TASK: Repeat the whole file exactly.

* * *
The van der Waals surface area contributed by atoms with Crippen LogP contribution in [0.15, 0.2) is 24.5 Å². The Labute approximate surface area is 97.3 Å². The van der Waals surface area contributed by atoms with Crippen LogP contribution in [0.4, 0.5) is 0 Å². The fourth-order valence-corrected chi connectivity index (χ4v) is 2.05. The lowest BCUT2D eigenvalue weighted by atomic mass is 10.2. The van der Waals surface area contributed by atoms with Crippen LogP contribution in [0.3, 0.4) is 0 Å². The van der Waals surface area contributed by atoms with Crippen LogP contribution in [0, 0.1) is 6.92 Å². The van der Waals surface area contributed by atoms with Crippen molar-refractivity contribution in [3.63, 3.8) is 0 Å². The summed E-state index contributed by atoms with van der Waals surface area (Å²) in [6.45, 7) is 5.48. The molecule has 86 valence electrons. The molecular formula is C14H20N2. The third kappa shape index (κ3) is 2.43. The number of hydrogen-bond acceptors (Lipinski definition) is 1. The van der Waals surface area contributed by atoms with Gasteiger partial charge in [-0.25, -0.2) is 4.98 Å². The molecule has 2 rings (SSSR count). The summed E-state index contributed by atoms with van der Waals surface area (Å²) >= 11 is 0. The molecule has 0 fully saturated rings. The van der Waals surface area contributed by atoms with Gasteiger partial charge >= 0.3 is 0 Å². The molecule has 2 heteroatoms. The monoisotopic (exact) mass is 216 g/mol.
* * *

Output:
The van der Waals surface area contributed by atoms with Crippen LogP contribution in [0.15, 0.2) is 24.5 Å². The Labute approximate surface area is 97.3 Å². The van der Waals surface area contributed by atoms with Crippen LogP contribution in [0.4, 0.5) is 0 Å². The fourth-order valence-corrected chi connectivity index (χ4v) is 2.05. The lowest BCUT2D eigenvalue weighted by atomic mass is 10.2. The van der Waals surface area contributed by atoms with Crippen LogP contribution in [0.3, 0.4) is 0 Å². The van der Waals surface area contributed by atoms with Crippen LogP contribution in [0, 0.1) is 6.92 Å². The van der Waals surface area contributed by atoms with Crippen molar-refractivity contribution in [3.63, 3.8) is 0 Å². The summed E-state index contributed by atoms with van der Waals surface area (Å²) in [6.45, 7) is 5.48. The molecule has 86 valence electrons. The molecular formula is C14H20N2. The third kappa shape index (κ3) is 2.43. The number of hydrogen-bond acceptors (Lipinski definition) is 1. The van der Waals surface area contributed by atoms with Gasteiger partial charge in [-0.25, -0.2) is 4.98 Å². The molecule has 2 rings (SSSR count). The summed E-state index contributed by atoms with van der Waals surface area (Å²) >= 11 is 0. The molecule has 0 fully saturated rings. The van der Waals surface area contributed by atoms with Gasteiger partial charge >= 0.3 is 0 Å². The molecule has 2 heteroatoms. The monoisotopic (exact) mass is 216 g/mol.